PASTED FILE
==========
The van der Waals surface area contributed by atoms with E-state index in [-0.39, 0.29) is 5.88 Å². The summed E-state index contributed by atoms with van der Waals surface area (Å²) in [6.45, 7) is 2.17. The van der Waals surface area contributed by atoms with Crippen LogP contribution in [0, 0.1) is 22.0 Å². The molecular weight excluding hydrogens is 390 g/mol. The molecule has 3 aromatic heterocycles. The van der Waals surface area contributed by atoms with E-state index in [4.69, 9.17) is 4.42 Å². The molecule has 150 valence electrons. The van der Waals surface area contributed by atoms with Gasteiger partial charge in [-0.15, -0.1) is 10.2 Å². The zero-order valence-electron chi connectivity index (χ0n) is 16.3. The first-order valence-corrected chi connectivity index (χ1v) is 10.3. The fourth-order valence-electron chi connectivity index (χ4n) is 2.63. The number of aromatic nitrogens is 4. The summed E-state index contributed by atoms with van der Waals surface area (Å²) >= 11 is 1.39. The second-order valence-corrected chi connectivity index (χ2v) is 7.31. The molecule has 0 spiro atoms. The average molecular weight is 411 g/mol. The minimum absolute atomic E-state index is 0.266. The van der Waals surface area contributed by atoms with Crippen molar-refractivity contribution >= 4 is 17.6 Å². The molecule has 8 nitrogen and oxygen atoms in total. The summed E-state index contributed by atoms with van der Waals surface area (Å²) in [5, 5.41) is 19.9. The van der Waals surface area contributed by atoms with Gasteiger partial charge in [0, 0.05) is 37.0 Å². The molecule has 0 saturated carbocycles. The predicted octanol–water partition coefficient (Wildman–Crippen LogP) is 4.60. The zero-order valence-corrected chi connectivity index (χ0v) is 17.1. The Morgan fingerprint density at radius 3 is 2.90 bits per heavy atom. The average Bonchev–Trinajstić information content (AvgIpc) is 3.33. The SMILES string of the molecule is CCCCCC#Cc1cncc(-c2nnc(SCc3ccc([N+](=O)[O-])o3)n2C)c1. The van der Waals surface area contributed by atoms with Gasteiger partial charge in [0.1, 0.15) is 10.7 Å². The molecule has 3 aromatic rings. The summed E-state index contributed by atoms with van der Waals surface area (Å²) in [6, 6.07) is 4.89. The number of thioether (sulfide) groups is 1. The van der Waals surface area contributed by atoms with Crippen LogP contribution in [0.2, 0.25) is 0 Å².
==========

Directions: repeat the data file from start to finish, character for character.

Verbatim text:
The van der Waals surface area contributed by atoms with E-state index in [-0.39, 0.29) is 5.88 Å². The summed E-state index contributed by atoms with van der Waals surface area (Å²) in [6.45, 7) is 2.17. The van der Waals surface area contributed by atoms with Crippen LogP contribution in [0, 0.1) is 22.0 Å². The molecular weight excluding hydrogens is 390 g/mol. The molecule has 3 aromatic heterocycles. The van der Waals surface area contributed by atoms with E-state index in [4.69, 9.17) is 4.42 Å². The molecule has 150 valence electrons. The van der Waals surface area contributed by atoms with Gasteiger partial charge in [-0.15, -0.1) is 10.2 Å². The zero-order valence-electron chi connectivity index (χ0n) is 16.3. The first-order valence-corrected chi connectivity index (χ1v) is 10.3. The fourth-order valence-electron chi connectivity index (χ4n) is 2.63. The number of aromatic nitrogens is 4. The summed E-state index contributed by atoms with van der Waals surface area (Å²) >= 11 is 1.39. The second-order valence-corrected chi connectivity index (χ2v) is 7.31. The molecule has 0 spiro atoms. The average molecular weight is 411 g/mol. The minimum absolute atomic E-state index is 0.266. The van der Waals surface area contributed by atoms with Crippen molar-refractivity contribution >= 4 is 17.6 Å². The molecule has 8 nitrogen and oxygen atoms in total. The summed E-state index contributed by atoms with van der Waals surface area (Å²) in [5, 5.41) is 19.9. The van der Waals surface area contributed by atoms with Gasteiger partial charge in [0, 0.05) is 37.0 Å². The molecule has 0 saturated carbocycles. The predicted octanol–water partition coefficient (Wildman–Crippen LogP) is 4.60. The zero-order valence-corrected chi connectivity index (χ0v) is 17.1. The Morgan fingerprint density at radius 3 is 2.90 bits per heavy atom. The average Bonchev–Trinajstić information content (AvgIpc) is 3.33. The SMILES string of the molecule is CCCCCC#Cc1cncc(-c2nnc(SCc3ccc([N+](=O)[O-])o3)n2C)c1. The van der Waals surface area contributed by atoms with Gasteiger partial charge in [0.1, 0.15) is 10.7 Å². The molecule has 3 aromatic rings. The summed E-state index contributed by atoms with van der Waals surface area (Å²) in [6, 6.07) is 4.89. The number of thioether (sulfide) groups is 1. The van der Waals surface area contributed by atoms with Crippen LogP contribution in [0.2, 0.25) is 0 Å².